Born and raised In Baltimore, Maryland . If you have ever seen an episode of the HBO series "The Wire" you will know why this isnâ€™t the best environment to grow up in. For some reason, as long as I can remember, there has always been this dark cloud residing over the skate scene. I think the sun is finally starting to shine through. We have put in so much work to improve the skate scene over the years, now the industry is taking notice, there are decent shops, and a big group of individuals that really represent
Baltimore to the fullest. Most of us are always on a mission to get footage, photos, and still have fun at the same time. I spent the majority of my teenage years skating "The Lyric", which is where my photo for this article was taken. This is one of the only downtown spots that is generally not a bust. We also meet up at an abandoned lumber yard called Ridge. We basically turned it into our own little training facility.
Ollie Over 50-50
Chris, It's fucking snowing out, how did NJ treat you this winter, and how psyched are you for spring? NJ dumped on us this winter but it's no surprise being on the east. I'm lucky to have an old vans indoor park right up the road to get my skate fix. I'm looking forward to being back on the streets for spring. What are you going to do with the stack of clips waiting for you in the warm weather? Video part in the works? Hopefully all of us piles on Keystone can get a video together. I could see that happening. Are you obsessed with Satan? When I first moved into my house there was pentagrams in the basement and footprints on the ceiling. Maybe I'm possessed. Some people I skate with on the daily insist that skating is better than pussy, what is your stance on that? I can't handle this question...pussy while skating.
Do you have any stories about a gnarly injury? The most recent one I was cruising around the park doing a frontside grind off a quarter. My wheel ripped off and I ate shit to flat. I started spitting out blood and wheezing and spent two days in the hospital to monitor my lung. Don't pop your shields off. I still do though. What spot do you hate more than anything but end up going to everyday anyways? The Diamond. If you had to drink one beer for the rest of your life, what would it be? Fuck! Budweiser. What's the longest you've gone without sleeping? I pass out on like five minute car rides. Biggest influence on your skating? Beers.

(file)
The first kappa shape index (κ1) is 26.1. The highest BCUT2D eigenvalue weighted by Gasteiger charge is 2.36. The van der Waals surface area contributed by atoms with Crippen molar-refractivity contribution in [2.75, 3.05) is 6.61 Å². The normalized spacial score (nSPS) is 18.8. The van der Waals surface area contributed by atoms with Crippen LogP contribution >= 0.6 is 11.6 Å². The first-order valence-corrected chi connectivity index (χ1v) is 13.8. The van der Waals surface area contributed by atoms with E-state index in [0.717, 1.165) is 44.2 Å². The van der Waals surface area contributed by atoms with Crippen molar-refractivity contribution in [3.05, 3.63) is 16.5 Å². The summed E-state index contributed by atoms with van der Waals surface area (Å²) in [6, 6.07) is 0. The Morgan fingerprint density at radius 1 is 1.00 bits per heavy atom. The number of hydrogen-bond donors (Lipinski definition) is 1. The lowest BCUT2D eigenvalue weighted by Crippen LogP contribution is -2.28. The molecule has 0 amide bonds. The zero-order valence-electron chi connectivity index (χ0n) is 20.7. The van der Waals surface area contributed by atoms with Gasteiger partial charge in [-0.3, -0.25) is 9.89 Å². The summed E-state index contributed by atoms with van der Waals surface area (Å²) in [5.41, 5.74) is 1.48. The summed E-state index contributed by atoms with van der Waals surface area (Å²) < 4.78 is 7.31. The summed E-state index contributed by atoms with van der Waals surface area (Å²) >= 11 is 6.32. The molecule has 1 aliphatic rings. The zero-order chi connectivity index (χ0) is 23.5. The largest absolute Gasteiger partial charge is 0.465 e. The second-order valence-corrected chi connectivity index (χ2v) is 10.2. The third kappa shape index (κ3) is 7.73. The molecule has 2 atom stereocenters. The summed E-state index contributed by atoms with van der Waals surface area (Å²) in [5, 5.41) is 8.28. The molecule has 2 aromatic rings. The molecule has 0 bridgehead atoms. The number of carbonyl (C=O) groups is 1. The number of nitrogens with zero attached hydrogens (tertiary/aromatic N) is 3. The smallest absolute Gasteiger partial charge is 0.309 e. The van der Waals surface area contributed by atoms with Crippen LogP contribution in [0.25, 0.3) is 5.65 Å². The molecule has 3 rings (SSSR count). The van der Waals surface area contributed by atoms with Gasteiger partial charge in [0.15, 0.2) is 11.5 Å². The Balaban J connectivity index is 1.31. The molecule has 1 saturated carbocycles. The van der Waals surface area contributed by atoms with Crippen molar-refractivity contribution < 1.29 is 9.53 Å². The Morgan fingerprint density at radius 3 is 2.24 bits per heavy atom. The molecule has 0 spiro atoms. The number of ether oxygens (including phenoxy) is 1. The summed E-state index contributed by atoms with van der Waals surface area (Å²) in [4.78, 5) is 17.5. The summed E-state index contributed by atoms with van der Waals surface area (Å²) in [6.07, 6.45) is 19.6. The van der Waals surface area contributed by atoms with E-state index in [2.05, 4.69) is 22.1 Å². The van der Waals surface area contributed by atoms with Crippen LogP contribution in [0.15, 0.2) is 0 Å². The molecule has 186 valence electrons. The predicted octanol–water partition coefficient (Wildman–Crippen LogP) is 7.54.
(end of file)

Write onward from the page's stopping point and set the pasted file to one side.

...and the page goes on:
What bums you out? Being bummed. I heard from Mike that you had a good time when you were in Kensington.. Yeah skating a church. A buncha little fools just got off school and someone snuck me in the back of the head for fun. Everyone ran except Gilbert who got stomped on the balls so hard piss came out. I was running through a crowd taking blows to the head. Lost my keys and my board. Beat day. Keystone is tight, I love all you guys. How did you get hooked up, and how do they treat you? I've always been skating around with Ronnie and Gilbert and Ronnie gave me the opportunity to tag along at a few demos. Things went well, Dan gave the ok, and then I filmed that welcome video. Dan does a great job running shit and has a great team under him. You get to do a bit of traveling with the team right? Yeah Dans always hooking it up with random demos. In the next couple months we'll be traveling to Connecticut, North Carolina, and Michigan. What was the craziest thing that has happened to you on the road besides climbing in the crab dumpster after your coozie? Being surveillanced by a Baltimore police helicopter and Ronnie landing his trick while having its spotlight shined on him. Then trying to leave and getting pulled over by three cops only to be let go after showing them the footage. I guess having a white unmarked van with a bunch of scum bags in beanies behind a warehouse does look kinda sketch. Yo Baltimore sucks. kidding. Haha I got love for B'more. Any last words? Yeah I'm blowin it. Thank you Bill for the interview, Dan Scott and Ronnie at Keystone, Diamond Dan and Edmund at the park, Joe Feoli, Supdudelater, my girlfriend and my family, all my homies. Thanks.